What the Location of STPs Tells Us About Bengaluru’s Sewage and Rivers

December 20, 2022 Vaidya R

The Bangalore Water Supply and Sewerage Board has put up a map with the location of its Sewage Treatment Plants(STPs) here. The locations with the details of the STPs like capacity can be found here in Opencity.

There are three kinds of STPs in Bengaluru – Sewage treatment plants where raw sewage is treated, Tertiary Treatment Plants (TTPs) are treatment plants where treatment of waste water is done after primary (removal of solids) and secondary (BOD+COD) treatments are done. The third type is Intermediate Sewage Pumping Stations (ISPS) which is needed when the STP is far off, and sewage cannot roll down all the way with the help of gravity – these are needed in flatter terrains.

Locations of STPs in Bengaluru. Click on image to explore in detail. Src: BWSSB

Except for the STPs that are placed on Mysore Road towards Kengeri, the rest of them look like they are scattered all around the city, seemingly at random. However, their positioning becomes clearer when we combine them with the streams map of Bengaluru contributed by CSEI-ATREE. Streams were the erstwhile channels through which rainwater from the monsoons flowed from Bengaluru to its surrounding river systems.

STPs, combined with streams and lakes of Bengaluru, Src: BWSSB and CSEI-Atree

As can be seen above, these “randomly placed” STPs now make sense and fit into a wider interconnected network of lakes. The discerning reader might also notice that the streams seem to coalesce into larger networks. There is one on the South-west towards Kengeri on Mysore Road, fed by the streams and lakes of the West and south-west, and then there is the larger network leading East, fed by the lakes and streams of Central, South, South-East and East Bengaluru flowing towards Hoskote. The Northern network seems to be leading into this system further downstream outside of the city limits.

Indeed, Bengaluru has two predominant river systems.

Hydrology of Bengaluru. Src:

The one on the South-west is the Vrishabhavathi river, which joins river Arkavathi near Kanakapura town. The Arkavathi is a tributary of the Cauvery, merging into the latter at Mekedatu. The Vrishabhavathi was predominantly a “city” river, originating at the Nandi Teertha near Sankey tank. One of its major tributaries is the Nagarbhavi Thorai which originates near Peenya and joins the Vrishabhavathi near the Jnanabharathi Metro Station. What used to be a rain-fed seasonal river now carries the city’s waste. You can explore the river in detail with this beautiful map provided by, and read more about the river, its history and current status on their site.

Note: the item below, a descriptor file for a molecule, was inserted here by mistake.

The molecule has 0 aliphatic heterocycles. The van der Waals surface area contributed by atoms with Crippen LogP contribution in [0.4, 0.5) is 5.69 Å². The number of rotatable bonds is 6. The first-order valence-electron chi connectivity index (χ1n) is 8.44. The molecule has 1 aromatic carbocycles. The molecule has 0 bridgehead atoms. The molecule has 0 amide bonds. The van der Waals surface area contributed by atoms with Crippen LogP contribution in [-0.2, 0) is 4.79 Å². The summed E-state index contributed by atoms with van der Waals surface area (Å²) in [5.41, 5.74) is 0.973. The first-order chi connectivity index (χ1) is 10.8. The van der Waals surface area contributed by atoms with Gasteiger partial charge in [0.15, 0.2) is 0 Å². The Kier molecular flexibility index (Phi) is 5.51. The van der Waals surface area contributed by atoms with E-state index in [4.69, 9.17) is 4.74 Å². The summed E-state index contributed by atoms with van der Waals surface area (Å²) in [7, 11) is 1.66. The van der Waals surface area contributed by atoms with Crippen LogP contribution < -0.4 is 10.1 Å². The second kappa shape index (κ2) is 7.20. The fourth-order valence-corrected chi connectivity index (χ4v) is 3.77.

The second river system is the Dakshina Pinakini River, which originates in the Nandi Hills and flows to the Bay of Bengal after passing through Hosur, Thiruvannamalai and Cuddalore. Each of the stream systems seen above joins the river separately near Pattandur Agrahara. Bengaluru contributes another tributary to this river, known as the Chinnar, originating from Anekal, flowing through the Chandapura and Muthanallur lakes, and joining the Dakshina Pinakini south of Hosur town. Needless to say, all these three streams are heavily polluted, carrying an enormous amount of industrial and domestic waste.

The stream network that encompasses the major lakes of Bengaluru like Bellandur, Madiwala and Varthur is part of a hydroshed known as the Koramangala-Challaghatta valley, and a detailed map of this region, contributed by can be viewed here. You can read in detail about this watershed and what the major stressors are, here.

Why does a city like Bengaluru have two different river systems, each flowing in opposite directions? The topography of the city is the main contributor to this. The hydrology map above shows this divide in white. The city leans in different directions at different gradients on each side of this divide.

Topography of Bengaluru. Src: Raj Bhagat on Twitter.

The elevated parts of the city are also a lot flatter, which explains the presence of so many more lakes in those parts of the city as against the fewer ones in the West-Southwest. It also explains why some parts of Bengaluru are more flood-prone than others. Finally, it also explains why the South-eastern parts of the sewage network need ISPS (Intermediate Sewage Pumping Stations) to pump the sewage while the south-west networks don’t.